Last fall we took you to Electric City and a big part of that was bringing apparel and accessories that evoke the electric glee and neon lights of Tokyo’s Akihabara district. We invited you to imagine walking through the streets of Akihabara and hearing the crunching and popping met with joy and happy screams from arcades. But what was the crunching noise?
GACHAPON MACHINES of course!
Image Credit - Photo by CM on Unsplash
This vision so the launch of gacha pins, a companion range of cute pins to Electric City. These were received so well from the community that we just had to bring them back for a Season 2!
We launched our latest collection of very cute mochi inspired gacha pins last week. We thought this would be good time to give you a little insight into the background of ‘gacha’ for those interested in the culture and the history.
Lets establish what this colourful world you are in to begin with.
Gachapon (ガチャポン), are a variety of vending machine-dispensed capsule toys.
On 17th February 1965, gachapon was born when Shigeta set up the capsule vending machine at his shop - ‘Penny Shokai’, located in Kuramae in Tokyo's Taito Ward.
Now Gachapon is a way of life and big money can be made from rare collectable figures or toys. The word actually is onomatopoeic from the two sounds "gasha" (or "gacha") for the hand-cranking action of a toy-vending machine, and "pon" for the toy capsule landing in the collection tray.
The machines are similar to the coin-operated toy vending machines seen outside grocery stores and other retailers in other countries. While western coin-operated vending toys are usually cheaper, products sold with very little value (usually less than $1USD), Japanese gashapon can cost anywhere from ¥100–500 (US$1–5) and are normally a much higher-quality product with some fetching a very high resale value on the secondary market. They are often constructed from high-grade PVC plastic and contain more moulding detail and intricately painted features.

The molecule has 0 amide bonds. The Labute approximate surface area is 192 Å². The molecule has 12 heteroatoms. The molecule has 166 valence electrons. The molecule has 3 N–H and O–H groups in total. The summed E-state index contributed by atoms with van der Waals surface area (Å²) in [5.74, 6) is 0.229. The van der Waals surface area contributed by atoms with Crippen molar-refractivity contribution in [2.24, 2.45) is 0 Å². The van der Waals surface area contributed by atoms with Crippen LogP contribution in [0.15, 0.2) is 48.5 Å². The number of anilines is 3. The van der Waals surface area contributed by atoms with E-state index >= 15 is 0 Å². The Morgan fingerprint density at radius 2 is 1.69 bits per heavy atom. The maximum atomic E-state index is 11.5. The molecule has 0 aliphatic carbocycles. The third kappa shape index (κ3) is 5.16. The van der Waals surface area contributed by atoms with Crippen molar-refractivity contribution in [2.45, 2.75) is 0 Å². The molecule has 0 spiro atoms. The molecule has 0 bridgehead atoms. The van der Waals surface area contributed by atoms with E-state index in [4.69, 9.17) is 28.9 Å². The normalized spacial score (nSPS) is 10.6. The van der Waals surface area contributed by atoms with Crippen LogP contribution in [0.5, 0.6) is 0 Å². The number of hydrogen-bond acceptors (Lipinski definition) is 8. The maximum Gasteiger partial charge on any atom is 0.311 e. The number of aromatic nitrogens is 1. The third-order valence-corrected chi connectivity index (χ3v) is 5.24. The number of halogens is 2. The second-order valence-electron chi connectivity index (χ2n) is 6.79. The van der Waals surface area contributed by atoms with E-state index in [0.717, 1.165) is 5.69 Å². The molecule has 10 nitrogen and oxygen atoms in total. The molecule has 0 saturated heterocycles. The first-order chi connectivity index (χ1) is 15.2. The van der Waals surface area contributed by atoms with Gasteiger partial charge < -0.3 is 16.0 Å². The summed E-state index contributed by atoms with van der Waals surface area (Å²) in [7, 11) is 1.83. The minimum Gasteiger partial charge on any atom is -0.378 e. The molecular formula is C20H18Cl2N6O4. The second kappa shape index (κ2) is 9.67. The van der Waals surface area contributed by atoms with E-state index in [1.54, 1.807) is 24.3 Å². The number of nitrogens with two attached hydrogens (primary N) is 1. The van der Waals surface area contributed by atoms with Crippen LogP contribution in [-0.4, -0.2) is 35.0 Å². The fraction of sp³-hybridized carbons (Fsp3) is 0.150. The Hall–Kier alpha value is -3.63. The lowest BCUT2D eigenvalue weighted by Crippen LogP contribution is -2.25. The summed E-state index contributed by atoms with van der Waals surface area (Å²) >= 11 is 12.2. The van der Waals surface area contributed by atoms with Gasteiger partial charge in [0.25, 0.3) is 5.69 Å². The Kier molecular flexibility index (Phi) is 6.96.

Gashapon toys are often licensed from popular characters in Japanese manga, video games or anime and kawaii characters. These highly detailed toys have found a large following among all generations in Japan, and the trend is filtering to the world.
Virtually all gashapon are released in sets—each series will have several figures to collect. They are, by nature, a ‘blind purchase’; people insert coins and hope to get the toy or figure they desire. As traditional gambling, as westerners know it, is illegal in Japan gachapon and pachinko are very popular alternatives.
This brings us neatly to Gacha Pins season 2. They are all based around the tasty treat of mochi with the squishy, marshmallowy, kawaii feel to them. There is 8 to collect, including that rare golden Phroag.
We have already received fantastic feedback about the new collection and fully expect to be producing more in the future. We love hearing from our community and take all feedback and suggestions on board.
Is there something you’d love to see in Gacha Pins Season 3?
Hope you enjoyed our little history lesson on Gachapon! The Saikou Team wish you good luck and fortune, especially in collecting the entire Season 2 Mochi set.
Until Next Time Stay Safe and Take Care Of Each Other.
Nokorimono ni wa fuku ga aru - Luck exists in the leftovers. Meaning: There is luck in the last helping.